Tuesday, January 18, 2011

Small is Beautiful in Government Contracting?

The always prescient Nick Wakeman at Washington Technology has a good article out today about trends he is hearing from the market place. Entitled "Welcome to a New Era of Government Contracting", Nick compiles his take-aways from a finance seminar on the government market organized by Raymond James.The pressure to accomplish a mission while cutting costs is impacting government leaders and the contracting industry in some interesting ways...

Is insourcing dead? Is the era of big systems integrators ruling the roost coming to a close? Will the defense cuts save the economy?

These were some of the dominant themes I heard executives and others talking about at investment bank Raymond James' 10th Annual Government Services & Technology Summit on Thursday.

A variety of public and private companies gave presentations on their strategies. Because three presentations were usually going on simultaneously in different rooms, I couldn’t hear all of them, but the ones I did hear often shared similar themes.

The easy one to explain is the death of insourcing. Several executives and other speakers commented that a year ago insourcing was a big concern, but not so much now as Defense Secretary Robert Gates has publicly admitted that the cost savings he envisioned from moving contractor jobs to government jobs did not materialize.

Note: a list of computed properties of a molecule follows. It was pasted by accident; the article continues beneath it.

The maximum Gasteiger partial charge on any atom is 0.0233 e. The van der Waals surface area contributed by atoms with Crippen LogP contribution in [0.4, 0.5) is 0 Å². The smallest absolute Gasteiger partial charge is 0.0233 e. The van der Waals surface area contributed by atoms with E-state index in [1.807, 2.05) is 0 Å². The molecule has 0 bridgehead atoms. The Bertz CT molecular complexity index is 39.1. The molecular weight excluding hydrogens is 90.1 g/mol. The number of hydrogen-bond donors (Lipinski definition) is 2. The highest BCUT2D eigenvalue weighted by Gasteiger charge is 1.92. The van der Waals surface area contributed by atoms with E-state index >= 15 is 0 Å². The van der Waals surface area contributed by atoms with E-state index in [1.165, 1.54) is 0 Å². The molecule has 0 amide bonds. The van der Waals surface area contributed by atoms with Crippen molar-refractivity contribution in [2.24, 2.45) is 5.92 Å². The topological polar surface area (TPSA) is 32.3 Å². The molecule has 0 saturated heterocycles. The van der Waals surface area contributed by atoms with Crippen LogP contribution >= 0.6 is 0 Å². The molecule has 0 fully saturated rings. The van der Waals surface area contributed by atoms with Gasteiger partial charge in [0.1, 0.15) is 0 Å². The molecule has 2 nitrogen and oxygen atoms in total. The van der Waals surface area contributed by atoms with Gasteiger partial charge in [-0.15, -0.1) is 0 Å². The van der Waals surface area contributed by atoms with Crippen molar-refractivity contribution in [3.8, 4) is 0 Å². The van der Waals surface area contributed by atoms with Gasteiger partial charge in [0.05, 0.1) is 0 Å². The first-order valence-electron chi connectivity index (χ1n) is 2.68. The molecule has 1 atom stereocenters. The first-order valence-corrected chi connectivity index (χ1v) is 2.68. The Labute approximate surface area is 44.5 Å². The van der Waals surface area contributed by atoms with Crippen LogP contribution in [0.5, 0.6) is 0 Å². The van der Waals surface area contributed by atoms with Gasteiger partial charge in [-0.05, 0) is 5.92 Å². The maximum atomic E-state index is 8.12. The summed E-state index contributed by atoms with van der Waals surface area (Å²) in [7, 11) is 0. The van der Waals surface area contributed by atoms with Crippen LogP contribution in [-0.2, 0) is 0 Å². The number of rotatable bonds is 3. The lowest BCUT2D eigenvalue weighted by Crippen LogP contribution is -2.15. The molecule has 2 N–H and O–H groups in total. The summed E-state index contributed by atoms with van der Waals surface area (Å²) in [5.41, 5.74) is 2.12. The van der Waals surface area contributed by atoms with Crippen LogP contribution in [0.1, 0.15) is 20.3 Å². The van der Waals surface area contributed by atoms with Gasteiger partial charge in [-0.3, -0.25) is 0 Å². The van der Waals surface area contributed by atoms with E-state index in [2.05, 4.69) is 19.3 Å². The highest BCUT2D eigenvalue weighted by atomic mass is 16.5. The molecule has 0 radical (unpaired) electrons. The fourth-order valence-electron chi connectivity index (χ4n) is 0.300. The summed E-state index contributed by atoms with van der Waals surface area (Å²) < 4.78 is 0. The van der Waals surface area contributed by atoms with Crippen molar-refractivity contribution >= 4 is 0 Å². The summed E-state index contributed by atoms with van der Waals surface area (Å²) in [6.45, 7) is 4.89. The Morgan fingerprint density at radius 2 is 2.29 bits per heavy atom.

Well, so much for that effort...however, I think it is indicative that government leaders are getting more creative and experimenting with new methods to cut costs, reorganize processes while maintaining their missions. More...

The theme that people came back to repeatedly was this idea that size and bulk are not the measures of success they once were for government contractors.

Brian Gesuale, senior vice president of Raymond James, used two leading companies of the past decade as examples.

In the mid-2000s, CACI International and SRA International both were rewarded with growing market valuations as they grew. But while they have continued to grow larger, both have seen the value of their stock decline, Gesuale said.

“The supersizing strategy is not the strategy going forward,” he said.

Instead, Gesuale and other speakers emphasized the need to build value by focusing in on niche capabilities that are close to the customer’s mission.

“We want to be close to the flagpole of the agency” is how Vangent CEO Mac Curtis described it during his presentation.

In other words, whatever your company sells, you need to be able to tie it directly to supporting the mission of the agency. 

Well, no truer words have been spoken....
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